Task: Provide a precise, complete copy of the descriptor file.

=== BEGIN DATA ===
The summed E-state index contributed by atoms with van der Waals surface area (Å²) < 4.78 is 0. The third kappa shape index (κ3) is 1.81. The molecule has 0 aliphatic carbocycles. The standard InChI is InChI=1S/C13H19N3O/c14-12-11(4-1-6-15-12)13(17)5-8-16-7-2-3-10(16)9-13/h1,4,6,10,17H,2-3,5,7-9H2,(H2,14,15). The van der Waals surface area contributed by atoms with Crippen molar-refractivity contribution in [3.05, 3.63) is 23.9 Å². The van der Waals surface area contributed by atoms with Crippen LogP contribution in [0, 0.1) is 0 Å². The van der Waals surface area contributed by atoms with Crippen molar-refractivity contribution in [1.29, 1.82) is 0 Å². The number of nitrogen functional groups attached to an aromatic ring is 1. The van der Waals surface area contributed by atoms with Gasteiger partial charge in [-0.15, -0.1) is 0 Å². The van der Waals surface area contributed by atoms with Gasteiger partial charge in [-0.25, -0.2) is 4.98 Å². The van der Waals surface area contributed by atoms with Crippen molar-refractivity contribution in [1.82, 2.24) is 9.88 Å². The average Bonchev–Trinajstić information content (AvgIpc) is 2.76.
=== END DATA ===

The summed E-state index contributed by atoms with van der Waals surface area (Å²) < 4.78 is 0. The third kappa shape index (κ3) is 1.81. The molecule has 0 aliphatic carbocycles. The standard InChI is InChI=1S/C13H19N3O/c14-12-11(4-1-6-15-12)13(17)5-8-16-7-2-3-10(16)9-13/h1,4,6,10,17H,2-3,5,7-9H2,(H2,14,15). The van der Waals surface area contributed by atoms with Crippen molar-refractivity contribution in [3.05, 3.63) is 23.9 Å². The van der Waals surface area contributed by atoms with Crippen LogP contribution in [0, 0.1) is 0 Å². The van der Waals surface area contributed by atoms with Crippen molar-refractivity contribution in [1.29, 1.82) is 0 Å². The number of nitrogen functional groups attached to an aromatic ring is 1. The van der Waals surface area contributed by atoms with Gasteiger partial charge in [-0.15, -0.1) is 0 Å². The van der Waals surface area contributed by atoms with Gasteiger partial charge in [-0.25, -0.2) is 4.98 Å². The van der Waals surface area contributed by atoms with Crippen molar-refractivity contribution in [1.82, 2.24) is 9.88 Å². The average Bonchev–Trinajstić information content (AvgIpc) is 2.76.